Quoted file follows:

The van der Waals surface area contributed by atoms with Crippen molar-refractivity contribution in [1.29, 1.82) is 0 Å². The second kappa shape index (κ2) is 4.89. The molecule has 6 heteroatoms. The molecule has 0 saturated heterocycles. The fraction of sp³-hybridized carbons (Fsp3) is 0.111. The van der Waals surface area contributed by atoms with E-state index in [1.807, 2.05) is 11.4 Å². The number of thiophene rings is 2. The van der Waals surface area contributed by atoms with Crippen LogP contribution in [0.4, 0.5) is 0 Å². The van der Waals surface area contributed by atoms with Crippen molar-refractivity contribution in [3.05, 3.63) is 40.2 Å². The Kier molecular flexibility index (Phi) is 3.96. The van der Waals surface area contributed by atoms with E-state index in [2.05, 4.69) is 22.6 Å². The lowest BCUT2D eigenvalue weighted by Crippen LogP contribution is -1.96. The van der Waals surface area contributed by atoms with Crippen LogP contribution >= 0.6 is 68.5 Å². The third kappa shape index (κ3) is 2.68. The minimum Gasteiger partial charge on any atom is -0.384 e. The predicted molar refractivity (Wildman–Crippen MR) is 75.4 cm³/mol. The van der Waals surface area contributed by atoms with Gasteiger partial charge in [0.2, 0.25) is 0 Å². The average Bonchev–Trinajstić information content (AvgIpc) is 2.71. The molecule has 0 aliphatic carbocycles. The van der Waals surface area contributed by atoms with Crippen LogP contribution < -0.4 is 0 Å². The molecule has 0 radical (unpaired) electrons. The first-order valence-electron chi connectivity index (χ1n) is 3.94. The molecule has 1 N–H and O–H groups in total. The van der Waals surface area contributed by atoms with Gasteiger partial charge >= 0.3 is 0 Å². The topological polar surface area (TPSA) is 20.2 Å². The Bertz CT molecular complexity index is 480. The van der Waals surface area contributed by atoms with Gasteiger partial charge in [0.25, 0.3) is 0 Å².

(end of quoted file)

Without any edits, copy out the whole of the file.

The van der Waals surface area contributed by atoms with Crippen molar-refractivity contribution in [1.29, 1.82) is 0 Å². The second kappa shape index (κ2) is 4.89. The molecule has 6 heteroatoms. The molecule has 0 saturated heterocycles. The fraction of sp³-hybridized carbons (Fsp3) is 0.111. The van der Waals surface area contributed by atoms with E-state index in [1.807, 2.05) is 11.4 Å². The number of thiophene rings is 2. The van der Waals surface area contributed by atoms with Crippen LogP contribution in [0.4, 0.5) is 0 Å². The van der Waals surface area contributed by atoms with Crippen molar-refractivity contribution in [3.05, 3.63) is 40.2 Å². The Kier molecular flexibility index (Phi) is 3.96. The van der Waals surface area contributed by atoms with E-state index in [2.05, 4.69) is 22.6 Å². The lowest BCUT2D eigenvalue weighted by Crippen LogP contribution is -1.96. The van der Waals surface area contributed by atoms with Crippen LogP contribution >= 0.6 is 68.5 Å². The third kappa shape index (κ3) is 2.68. The minimum Gasteiger partial charge on any atom is -0.384 e. The predicted molar refractivity (Wildman–Crippen MR) is 75.4 cm³/mol. The van der Waals surface area contributed by atoms with Gasteiger partial charge in [0.2, 0.25) is 0 Å². The average Bonchev–Trinajstić information content (AvgIpc) is 2.71. The molecule has 0 aliphatic carbocycles. The van der Waals surface area contributed by atoms with Crippen LogP contribution < -0.4 is 0 Å². The molecule has 0 radical (unpaired) electrons. The first-order valence-electron chi connectivity index (χ1n) is 3.94. The molecule has 1 N–H and O–H groups in total. The van der Waals surface area contributed by atoms with Gasteiger partial charge >= 0.3 is 0 Å². The topological polar surface area (TPSA) is 20.2 Å². The Bertz CT molecular complexity index is 480. The van der Waals surface area contributed by atoms with Gasteiger partial charge in [0.25, 0.3) is 0 Å².